About to release a series of films, three to be exact, that present a more behind the scenes and stripped back perspective on the band, touring and their music, indie duo Tegan & Sara have always been a band who reveal a lot of themselves in their art. Entitled Get Along, this DVD/CD package includes three films: States, a 30 minute mini doco following the duo through early American tours and shedding a light on their life on the road as well as their unique connection with their fanbase; India, another short doco this time chronicling the band’s first tour of India; and For The Most Part, a 70 minute stripped back in the studio concert, the package to include a 15 track audio CD of songs from the film.
In anticipation of this, we spoke to the band about the films, any new material in the works as well as their comments earlier this year about Odd Future.
MF: So, this is a pretty special release; how long has this been in the pipes? Seems like you’ve been playing with the idea of a film for a while?
T & S: We started discussing the idea of a film, or films at the beginning of 2009. As we were wrapping up the tour cycle on SAINTHOOD it started to really take shape. We knew that collective footage and having a mini documentary of life on the road was one more obvious choice, but we hoped by bringing in a really fantastic visual director we’d capture something special. STATES was that film, and it really spun a reflective narrative that in a short film managed to summarize a lot of what happened to us over the last ten years. We also wanted to film something internationally, in hopes to create a fresh and exciting story about our relationships with friends, family and travelling. That film became INDIA. And in the third film we wanted to strip down our songs to sparse arrangements that revealed just the bare bone of T & S fan favourites! It was a great experience and in the end the package really has a bookend feel to the past decade of our lives. It frees us up to start anew in our second decade as a band!
MF: With music you guys are in complete control of how and what you’re expressing, yet with a project like this you’re more at the mercy of whoever is filming: how did you find that?
T & S: Ultimately we have the final say, but it is beneficial to both parties (director and artist) to allow creative expression to take its course. I don’t have any urge to sit and micromanage on projects like these. When you have the utmost confidence in the filmmakers, it’s easier to let the project take shape before critiquing.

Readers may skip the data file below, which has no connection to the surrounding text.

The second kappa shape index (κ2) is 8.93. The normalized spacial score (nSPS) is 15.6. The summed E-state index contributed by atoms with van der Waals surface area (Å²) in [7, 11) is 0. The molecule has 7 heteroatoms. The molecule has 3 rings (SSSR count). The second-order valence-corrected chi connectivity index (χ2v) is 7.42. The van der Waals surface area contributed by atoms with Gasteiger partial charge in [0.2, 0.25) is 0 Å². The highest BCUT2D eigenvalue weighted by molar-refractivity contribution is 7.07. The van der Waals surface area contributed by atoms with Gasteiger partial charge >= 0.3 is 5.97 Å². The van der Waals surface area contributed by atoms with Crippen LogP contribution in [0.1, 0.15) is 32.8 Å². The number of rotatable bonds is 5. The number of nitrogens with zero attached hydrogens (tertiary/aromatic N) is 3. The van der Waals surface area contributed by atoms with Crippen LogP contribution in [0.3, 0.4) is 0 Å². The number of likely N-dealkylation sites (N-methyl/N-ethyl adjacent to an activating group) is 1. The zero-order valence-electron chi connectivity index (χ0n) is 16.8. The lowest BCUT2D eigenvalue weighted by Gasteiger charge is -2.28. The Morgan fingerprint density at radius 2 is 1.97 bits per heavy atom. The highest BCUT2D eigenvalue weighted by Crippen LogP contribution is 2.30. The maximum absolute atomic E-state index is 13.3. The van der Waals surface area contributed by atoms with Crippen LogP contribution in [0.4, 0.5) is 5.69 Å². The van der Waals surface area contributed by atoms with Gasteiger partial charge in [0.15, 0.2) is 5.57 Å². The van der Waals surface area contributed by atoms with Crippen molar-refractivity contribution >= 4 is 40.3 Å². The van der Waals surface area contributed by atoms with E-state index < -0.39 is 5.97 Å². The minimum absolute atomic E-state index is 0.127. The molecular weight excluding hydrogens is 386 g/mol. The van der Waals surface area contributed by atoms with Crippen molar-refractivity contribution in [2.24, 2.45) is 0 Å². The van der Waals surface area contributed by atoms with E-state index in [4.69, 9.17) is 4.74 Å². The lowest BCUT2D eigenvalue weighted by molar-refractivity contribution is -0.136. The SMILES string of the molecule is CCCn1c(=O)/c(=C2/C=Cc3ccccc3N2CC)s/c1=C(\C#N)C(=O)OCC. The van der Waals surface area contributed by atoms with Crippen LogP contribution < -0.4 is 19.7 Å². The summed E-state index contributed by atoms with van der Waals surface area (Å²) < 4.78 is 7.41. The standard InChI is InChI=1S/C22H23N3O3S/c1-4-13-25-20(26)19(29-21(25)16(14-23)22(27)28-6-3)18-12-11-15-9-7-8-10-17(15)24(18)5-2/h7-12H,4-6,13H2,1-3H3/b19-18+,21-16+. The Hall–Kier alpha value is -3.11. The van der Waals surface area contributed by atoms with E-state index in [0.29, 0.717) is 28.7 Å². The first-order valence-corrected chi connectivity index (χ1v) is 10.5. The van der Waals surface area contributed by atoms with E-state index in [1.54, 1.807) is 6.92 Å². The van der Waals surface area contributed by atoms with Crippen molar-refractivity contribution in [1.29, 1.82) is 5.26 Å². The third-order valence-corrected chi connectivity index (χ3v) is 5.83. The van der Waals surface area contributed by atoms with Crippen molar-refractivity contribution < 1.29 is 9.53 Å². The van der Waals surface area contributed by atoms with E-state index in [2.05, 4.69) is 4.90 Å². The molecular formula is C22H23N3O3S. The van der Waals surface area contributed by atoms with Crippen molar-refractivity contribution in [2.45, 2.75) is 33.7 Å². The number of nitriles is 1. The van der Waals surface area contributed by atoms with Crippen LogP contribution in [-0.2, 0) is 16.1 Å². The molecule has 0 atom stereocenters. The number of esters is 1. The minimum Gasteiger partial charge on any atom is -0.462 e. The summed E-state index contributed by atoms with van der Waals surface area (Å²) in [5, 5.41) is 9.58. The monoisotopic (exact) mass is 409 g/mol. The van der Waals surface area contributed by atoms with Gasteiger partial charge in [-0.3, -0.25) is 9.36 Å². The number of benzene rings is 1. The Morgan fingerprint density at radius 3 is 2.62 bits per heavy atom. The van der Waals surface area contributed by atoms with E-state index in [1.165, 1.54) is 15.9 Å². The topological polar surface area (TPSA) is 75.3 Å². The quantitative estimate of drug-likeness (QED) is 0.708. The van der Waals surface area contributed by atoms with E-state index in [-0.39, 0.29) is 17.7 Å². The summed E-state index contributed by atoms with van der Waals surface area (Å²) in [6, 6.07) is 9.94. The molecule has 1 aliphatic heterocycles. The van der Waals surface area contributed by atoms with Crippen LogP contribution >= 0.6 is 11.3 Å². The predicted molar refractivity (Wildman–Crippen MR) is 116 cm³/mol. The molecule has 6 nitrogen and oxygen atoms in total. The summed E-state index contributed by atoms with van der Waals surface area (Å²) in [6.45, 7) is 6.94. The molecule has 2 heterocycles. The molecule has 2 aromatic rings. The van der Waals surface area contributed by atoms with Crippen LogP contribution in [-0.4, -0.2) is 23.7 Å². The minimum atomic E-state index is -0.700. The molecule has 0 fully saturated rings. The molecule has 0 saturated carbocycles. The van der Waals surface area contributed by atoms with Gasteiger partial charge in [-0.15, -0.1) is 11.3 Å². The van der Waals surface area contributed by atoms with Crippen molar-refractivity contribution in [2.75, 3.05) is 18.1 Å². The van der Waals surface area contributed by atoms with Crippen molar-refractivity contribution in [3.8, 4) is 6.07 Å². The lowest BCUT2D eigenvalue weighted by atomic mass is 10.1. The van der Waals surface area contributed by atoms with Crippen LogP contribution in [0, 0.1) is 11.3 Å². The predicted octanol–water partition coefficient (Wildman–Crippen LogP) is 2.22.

MF: Your music has always been very personal and these films seem to be in a similar vein, you could maybe even say a logical conclusion, to your music; would you agree?
T & S: Over the years we have been very easygoing about sharing who we are with people. But, that doesn’t mean there isn’t a private life going on for either of us. I always use the rule that if it happens ‘at work’ it’s fair game. So, if we are touring or making a record, the work related stuff that is happening around us is appropriate to share. But what is revealed in a song or a story is always in our control. We keep much of what and who we are safe and private so as to not exploit it.
MF: You are famous for your strong fan following and dedication to them; was a part of the motivation behind this project to really give them more of an insight into your lives as people and artists?
T & S: Certainly, we enjoy producing music and film that our fans will enjoy. I think about the bands I loved when I was a teenager and I was ecstatic to gain insight into their world. Even if only in an interview or a music video. It was such an exciting time before the internet, because you truly waited for ANYTHING related to a band to come out and then engulfed yourself in it full time until the next thing. Now, bands almost have to simulate that experience by releasing behind the scenes, or remix albums or or or … we’re really pushing ourselves to engage an audience that has more and more distractions!